I haven’t been “moderated” in ages (touch wood..) I mustn’t be saying anything important. All the Best People seem to get moderated.Hey Bart… small challenge waiting for you in the thread just below… 😉

  16. shrinkers says:

    Todd, it’s great to have you back!I still haven’t figured out what the purpose of the FAKE ID law is. I had thought the intent was to have a national database of all Americans. But it’s too easy to fake. Maybe the intent was to show off how incompetent Republicans are. Or maybe it’s just some dickheads trying to see how many hoops they can get us to jump through.Anyway, it is both senseless and useless.As for me — I don’t even have a passport. Never felt the need, since I don’t travel out of the country.And Bart is about the most authoritarian and anti-democratic (with the small “d”) person I know.

  17. Todd Dugdale says:

    Maybe you’ve seen my picture on the wall in the Post Office. I get that a lot.

  18. Realist says:

    @Todd,Maybe you’ve seen my picture on the wall in the Post Office. I get that a lot.Haha! No, I honestly suspect we met. But it’s hard to know for sure from a conversation here. 🙂

  19. Todd Dugdale says:

    Real ID was a piece of “feel good” legislation to make people think something was “being done”. It might be a good idea to get a passport before they get too hard to obtain, if you can afford it. I don’t travel outside the country, either, but it’s proof of identity, citizenship, and SSN in one document – and I haven’t seen my SS card since I was 18. It’s amazingly helpful when dealing with bureaucracy inside the country.If someone steals your identity, your DL isn’t as much proof as you might think it is.

  20. robert verdi says:

    This hardly seems onerous.

  21. Mr. Universe says:

    Wow, talk about a horse designed by committee. Are we really sure you exist at all? Maybe you really are a platypus.

  22. Monotreme says:

    @Robert:No more so than Universal Health Care. And, they followed the legislative process, rather than slipping it through using some sort of procedural trick.

  23. Mainer says:

    A horse designed by a committee where the committee wanted to pass off the cost of ownership to some one else. So hey we have a better identify system for the federal government to point to and say see what we did to make you safer and oh by the way you get to pick up all the costs.And it was such a good system that the same agency then turned around and made all of the people working in ports get a second national identity card (TWIC) that was issued by TSA and that they don’t even want to use at airports. And merchant marriners hav to have in many cases both a TWIC card a merchant marrner document and a state ID. Oh yeah that has worked so well. We should have gone with one national card and been done with it. Put the mag strip and chip in it and use it for every thing depending on what is programed into it. I carry 4 different picture ID’s and at one time had 6 all because of a lack of leadership in this country. Odd though even with 4 different ID’s the pictures all seem to show the same cranky old guy.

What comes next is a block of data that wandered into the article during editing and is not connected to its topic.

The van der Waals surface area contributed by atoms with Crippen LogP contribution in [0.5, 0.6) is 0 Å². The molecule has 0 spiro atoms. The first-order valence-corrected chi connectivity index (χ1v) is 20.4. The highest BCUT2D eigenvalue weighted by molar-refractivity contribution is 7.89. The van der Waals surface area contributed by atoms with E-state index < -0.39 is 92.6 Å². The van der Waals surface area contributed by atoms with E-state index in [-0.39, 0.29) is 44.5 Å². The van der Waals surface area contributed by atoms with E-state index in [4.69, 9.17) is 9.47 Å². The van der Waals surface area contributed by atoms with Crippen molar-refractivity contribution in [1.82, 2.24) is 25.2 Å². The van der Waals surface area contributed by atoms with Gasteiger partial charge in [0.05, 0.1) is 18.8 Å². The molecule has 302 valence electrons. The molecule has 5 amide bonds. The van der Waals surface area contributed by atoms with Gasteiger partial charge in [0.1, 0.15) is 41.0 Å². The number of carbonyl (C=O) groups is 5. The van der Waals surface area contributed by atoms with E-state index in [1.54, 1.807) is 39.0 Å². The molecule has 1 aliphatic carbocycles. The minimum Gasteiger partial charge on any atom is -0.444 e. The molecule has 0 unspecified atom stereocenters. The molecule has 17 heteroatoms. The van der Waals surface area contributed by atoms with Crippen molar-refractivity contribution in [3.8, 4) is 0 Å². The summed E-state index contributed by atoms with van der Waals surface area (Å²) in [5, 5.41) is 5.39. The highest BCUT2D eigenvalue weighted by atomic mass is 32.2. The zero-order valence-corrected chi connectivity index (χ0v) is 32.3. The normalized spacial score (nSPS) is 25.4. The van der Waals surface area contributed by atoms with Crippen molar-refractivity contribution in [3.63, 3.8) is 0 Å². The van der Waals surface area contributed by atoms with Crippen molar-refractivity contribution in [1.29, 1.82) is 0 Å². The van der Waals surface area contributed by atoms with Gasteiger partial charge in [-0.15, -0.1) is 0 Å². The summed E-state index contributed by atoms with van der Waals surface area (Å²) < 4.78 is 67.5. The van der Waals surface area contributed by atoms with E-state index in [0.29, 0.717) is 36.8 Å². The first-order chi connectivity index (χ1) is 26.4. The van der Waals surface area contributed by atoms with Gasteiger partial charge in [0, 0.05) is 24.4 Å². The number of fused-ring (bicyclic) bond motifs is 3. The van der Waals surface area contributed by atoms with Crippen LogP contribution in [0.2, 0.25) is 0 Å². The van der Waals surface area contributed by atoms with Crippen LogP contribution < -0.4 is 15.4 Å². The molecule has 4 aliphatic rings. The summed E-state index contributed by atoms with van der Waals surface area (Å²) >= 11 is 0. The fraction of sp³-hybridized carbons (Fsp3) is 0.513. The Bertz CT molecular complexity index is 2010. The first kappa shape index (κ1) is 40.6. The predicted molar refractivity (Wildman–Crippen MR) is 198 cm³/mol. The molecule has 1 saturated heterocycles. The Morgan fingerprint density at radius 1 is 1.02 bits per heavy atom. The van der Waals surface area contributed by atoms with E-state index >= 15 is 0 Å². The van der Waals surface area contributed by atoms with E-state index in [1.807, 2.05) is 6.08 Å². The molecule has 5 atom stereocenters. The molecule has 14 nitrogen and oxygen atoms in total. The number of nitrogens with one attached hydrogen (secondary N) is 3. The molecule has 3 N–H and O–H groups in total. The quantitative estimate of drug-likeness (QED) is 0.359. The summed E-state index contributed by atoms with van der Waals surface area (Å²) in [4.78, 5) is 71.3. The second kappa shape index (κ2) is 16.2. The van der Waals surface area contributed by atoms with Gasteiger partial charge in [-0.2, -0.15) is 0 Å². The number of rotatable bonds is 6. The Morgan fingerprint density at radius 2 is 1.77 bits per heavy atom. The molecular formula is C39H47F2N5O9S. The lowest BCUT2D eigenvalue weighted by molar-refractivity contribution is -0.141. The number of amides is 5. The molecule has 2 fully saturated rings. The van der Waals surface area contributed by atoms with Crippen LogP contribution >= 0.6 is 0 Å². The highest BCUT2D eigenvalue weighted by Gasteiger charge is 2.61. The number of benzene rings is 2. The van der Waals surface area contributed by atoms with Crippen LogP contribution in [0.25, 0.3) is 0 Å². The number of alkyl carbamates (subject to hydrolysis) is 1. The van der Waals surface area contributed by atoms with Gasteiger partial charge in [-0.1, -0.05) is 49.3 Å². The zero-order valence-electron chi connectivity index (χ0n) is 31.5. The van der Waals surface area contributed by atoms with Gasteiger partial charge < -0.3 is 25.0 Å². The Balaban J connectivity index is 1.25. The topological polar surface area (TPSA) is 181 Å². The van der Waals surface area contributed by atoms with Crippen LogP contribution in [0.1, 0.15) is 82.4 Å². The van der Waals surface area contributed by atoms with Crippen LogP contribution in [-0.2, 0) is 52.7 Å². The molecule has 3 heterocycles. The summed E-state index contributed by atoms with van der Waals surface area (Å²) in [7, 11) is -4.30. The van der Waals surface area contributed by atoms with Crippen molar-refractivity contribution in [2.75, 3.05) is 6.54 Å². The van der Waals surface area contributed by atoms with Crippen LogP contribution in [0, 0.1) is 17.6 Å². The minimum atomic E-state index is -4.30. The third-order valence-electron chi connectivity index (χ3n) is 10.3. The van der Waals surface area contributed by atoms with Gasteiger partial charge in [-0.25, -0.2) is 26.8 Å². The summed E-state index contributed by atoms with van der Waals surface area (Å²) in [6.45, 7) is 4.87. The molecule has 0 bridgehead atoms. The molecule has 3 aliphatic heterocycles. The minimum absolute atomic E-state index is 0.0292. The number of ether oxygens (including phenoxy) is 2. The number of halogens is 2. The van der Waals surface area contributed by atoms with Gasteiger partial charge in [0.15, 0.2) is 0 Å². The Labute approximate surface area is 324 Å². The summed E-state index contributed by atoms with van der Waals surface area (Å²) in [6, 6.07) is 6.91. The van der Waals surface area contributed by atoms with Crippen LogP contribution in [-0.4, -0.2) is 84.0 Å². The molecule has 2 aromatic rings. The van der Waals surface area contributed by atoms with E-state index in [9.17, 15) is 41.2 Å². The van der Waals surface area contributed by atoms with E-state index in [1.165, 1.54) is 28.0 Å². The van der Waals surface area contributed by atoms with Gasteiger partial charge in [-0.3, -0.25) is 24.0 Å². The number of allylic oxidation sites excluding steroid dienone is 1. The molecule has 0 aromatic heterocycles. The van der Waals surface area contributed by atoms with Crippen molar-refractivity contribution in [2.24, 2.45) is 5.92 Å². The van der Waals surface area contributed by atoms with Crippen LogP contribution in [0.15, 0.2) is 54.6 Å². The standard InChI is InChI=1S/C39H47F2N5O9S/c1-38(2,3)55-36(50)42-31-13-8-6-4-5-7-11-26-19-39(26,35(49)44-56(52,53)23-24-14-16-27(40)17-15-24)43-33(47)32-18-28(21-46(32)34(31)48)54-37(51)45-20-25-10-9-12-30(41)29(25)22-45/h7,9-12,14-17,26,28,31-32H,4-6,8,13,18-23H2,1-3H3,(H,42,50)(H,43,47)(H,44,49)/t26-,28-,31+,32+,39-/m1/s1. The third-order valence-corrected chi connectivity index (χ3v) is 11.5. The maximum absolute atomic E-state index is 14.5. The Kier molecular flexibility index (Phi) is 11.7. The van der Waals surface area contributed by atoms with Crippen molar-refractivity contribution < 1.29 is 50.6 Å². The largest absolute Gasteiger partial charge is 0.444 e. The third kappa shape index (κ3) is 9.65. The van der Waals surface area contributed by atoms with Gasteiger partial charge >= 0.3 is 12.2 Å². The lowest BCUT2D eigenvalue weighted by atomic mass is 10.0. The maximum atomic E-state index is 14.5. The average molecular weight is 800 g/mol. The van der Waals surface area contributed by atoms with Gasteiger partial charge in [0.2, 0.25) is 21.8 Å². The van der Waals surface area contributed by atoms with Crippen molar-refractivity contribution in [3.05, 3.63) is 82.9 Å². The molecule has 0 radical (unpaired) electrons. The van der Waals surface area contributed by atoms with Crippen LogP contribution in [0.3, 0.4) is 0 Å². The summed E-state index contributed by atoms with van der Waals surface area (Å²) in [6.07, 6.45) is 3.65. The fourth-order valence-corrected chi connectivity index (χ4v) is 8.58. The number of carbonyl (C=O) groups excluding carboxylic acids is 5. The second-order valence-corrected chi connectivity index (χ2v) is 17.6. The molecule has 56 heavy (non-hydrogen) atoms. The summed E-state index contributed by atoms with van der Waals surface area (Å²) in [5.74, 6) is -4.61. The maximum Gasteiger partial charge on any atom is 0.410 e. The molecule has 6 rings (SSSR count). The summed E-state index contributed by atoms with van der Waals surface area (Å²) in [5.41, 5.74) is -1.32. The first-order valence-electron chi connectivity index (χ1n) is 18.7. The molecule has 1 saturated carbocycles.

24. Realist says:

    Of course we should have gone with a national ID card, but people have an irrational fear of them.Why is it irrational? Because the fear is that, if we have a national ID card, people will be required to carry them at all times. But that requirement is independent of having a national ID card. There’s no more stopping legislation requiring everyone carry a REAL ID at all times than there is of identical legislation involving a national ID.The ID is not the thing they should be scared of. They should fear the requirement.Instead, we have hundreds of reasons to embrace a national ID/driver’s license, and the number of reasons grows with every passing year.